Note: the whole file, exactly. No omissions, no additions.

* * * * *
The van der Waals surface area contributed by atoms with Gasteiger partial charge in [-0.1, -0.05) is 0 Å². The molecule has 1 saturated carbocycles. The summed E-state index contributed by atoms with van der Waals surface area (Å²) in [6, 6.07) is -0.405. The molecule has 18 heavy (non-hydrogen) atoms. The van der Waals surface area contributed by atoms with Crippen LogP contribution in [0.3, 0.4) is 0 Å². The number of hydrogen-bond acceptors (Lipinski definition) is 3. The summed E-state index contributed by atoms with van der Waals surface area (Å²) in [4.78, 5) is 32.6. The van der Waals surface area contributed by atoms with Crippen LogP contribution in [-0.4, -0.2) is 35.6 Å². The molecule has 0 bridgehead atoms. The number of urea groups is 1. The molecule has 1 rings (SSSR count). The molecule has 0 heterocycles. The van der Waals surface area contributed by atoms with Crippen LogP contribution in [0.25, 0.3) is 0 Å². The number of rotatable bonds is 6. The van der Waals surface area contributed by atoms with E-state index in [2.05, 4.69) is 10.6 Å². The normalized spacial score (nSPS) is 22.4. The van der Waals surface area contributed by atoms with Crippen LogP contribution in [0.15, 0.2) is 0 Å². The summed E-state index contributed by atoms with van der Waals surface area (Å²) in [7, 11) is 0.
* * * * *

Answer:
The van der Waals surface area contributed by atoms with Gasteiger partial charge in [-0.1, -0.05) is 0 Å². The molecule has 1 saturated carbocycles. The summed E-state index contributed by atoms with van der Waals surface area (Å²) in [6, 6.07) is -0.405. The molecule has 18 heavy (non-hydrogen) atoms. The van der Waals surface area contributed by atoms with Crippen LogP contribution in [0.3, 0.4) is 0 Å². The number of hydrogen-bond acceptors (Lipinski definition) is 3. The summed E-state index contributed by atoms with van der Waals surface area (Å²) in [4.78, 5) is 32.6. The van der Waals surface area contributed by atoms with Crippen LogP contribution in [-0.4, -0.2) is 35.6 Å². The molecule has 0 bridgehead atoms. The number of urea groups is 1. The molecule has 1 rings (SSSR count). The molecule has 0 heterocycles. The van der Waals surface area contributed by atoms with Crippen LogP contribution in [0.25, 0.3) is 0 Å². The number of rotatable bonds is 6. The van der Waals surface area contributed by atoms with E-state index in [2.05, 4.69) is 10.6 Å². The normalized spacial score (nSPS) is 22.4. The van der Waals surface area contributed by atoms with Crippen LogP contribution in [0.15, 0.2) is 0 Å². The summed E-state index contributed by atoms with van der Waals surface area (Å²) in [7, 11) is 0.